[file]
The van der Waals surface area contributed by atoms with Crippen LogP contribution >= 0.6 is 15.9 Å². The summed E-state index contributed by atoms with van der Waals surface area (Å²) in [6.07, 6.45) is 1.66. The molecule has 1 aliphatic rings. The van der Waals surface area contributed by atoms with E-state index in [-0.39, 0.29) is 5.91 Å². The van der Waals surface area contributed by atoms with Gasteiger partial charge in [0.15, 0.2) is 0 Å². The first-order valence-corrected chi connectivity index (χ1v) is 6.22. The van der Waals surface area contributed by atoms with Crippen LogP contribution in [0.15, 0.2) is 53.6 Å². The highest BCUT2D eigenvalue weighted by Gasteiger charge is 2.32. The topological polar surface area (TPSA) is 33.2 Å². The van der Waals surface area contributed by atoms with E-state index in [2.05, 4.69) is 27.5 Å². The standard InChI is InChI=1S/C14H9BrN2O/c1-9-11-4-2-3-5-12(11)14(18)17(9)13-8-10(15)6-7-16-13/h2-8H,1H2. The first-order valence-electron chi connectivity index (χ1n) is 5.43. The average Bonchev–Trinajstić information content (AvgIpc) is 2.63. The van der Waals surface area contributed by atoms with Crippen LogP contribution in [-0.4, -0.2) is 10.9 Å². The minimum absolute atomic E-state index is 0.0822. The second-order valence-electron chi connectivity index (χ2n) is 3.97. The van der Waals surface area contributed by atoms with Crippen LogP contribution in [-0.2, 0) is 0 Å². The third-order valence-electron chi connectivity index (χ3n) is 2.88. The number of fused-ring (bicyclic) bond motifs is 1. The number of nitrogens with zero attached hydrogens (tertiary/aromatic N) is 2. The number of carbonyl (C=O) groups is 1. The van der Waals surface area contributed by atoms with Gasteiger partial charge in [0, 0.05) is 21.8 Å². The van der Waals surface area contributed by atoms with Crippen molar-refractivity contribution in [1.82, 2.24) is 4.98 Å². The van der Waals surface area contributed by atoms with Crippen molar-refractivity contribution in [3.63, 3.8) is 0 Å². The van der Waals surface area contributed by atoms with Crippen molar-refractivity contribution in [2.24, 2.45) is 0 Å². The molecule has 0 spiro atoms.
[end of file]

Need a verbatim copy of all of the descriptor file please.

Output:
The van der Waals surface area contributed by atoms with Crippen LogP contribution >= 0.6 is 15.9 Å². The summed E-state index contributed by atoms with van der Waals surface area (Å²) in [6.07, 6.45) is 1.66. The molecule has 1 aliphatic rings. The van der Waals surface area contributed by atoms with E-state index in [-0.39, 0.29) is 5.91 Å². The van der Waals surface area contributed by atoms with Gasteiger partial charge in [0.15, 0.2) is 0 Å². The first-order valence-corrected chi connectivity index (χ1v) is 6.22. The van der Waals surface area contributed by atoms with Crippen LogP contribution in [0.15, 0.2) is 53.6 Å². The highest BCUT2D eigenvalue weighted by Gasteiger charge is 2.32. The topological polar surface area (TPSA) is 33.2 Å². The van der Waals surface area contributed by atoms with E-state index in [2.05, 4.69) is 27.5 Å². The standard InChI is InChI=1S/C14H9BrN2O/c1-9-11-4-2-3-5-12(11)14(18)17(9)13-8-10(15)6-7-16-13/h2-8H,1H2. The first-order valence-electron chi connectivity index (χ1n) is 5.43. The average Bonchev–Trinajstić information content (AvgIpc) is 2.63. The van der Waals surface area contributed by atoms with Crippen LogP contribution in [-0.4, -0.2) is 10.9 Å². The minimum absolute atomic E-state index is 0.0822. The second-order valence-electron chi connectivity index (χ2n) is 3.97. The van der Waals surface area contributed by atoms with Crippen LogP contribution in [-0.2, 0) is 0 Å². The third-order valence-electron chi connectivity index (χ3n) is 2.88. The number of fused-ring (bicyclic) bond motifs is 1. The number of nitrogens with zero attached hydrogens (tertiary/aromatic N) is 2. The number of carbonyl (C=O) groups is 1. The van der Waals surface area contributed by atoms with Gasteiger partial charge in [0, 0.05) is 21.8 Å². The van der Waals surface area contributed by atoms with Crippen molar-refractivity contribution in [1.82, 2.24) is 4.98 Å². The van der Waals surface area contributed by atoms with Crippen molar-refractivity contribution in [3.63, 3.8) is 0 Å². The van der Waals surface area contributed by atoms with Crippen molar-refractivity contribution in [2.24, 2.45) is 0 Å². The molecule has 0 spiro atoms.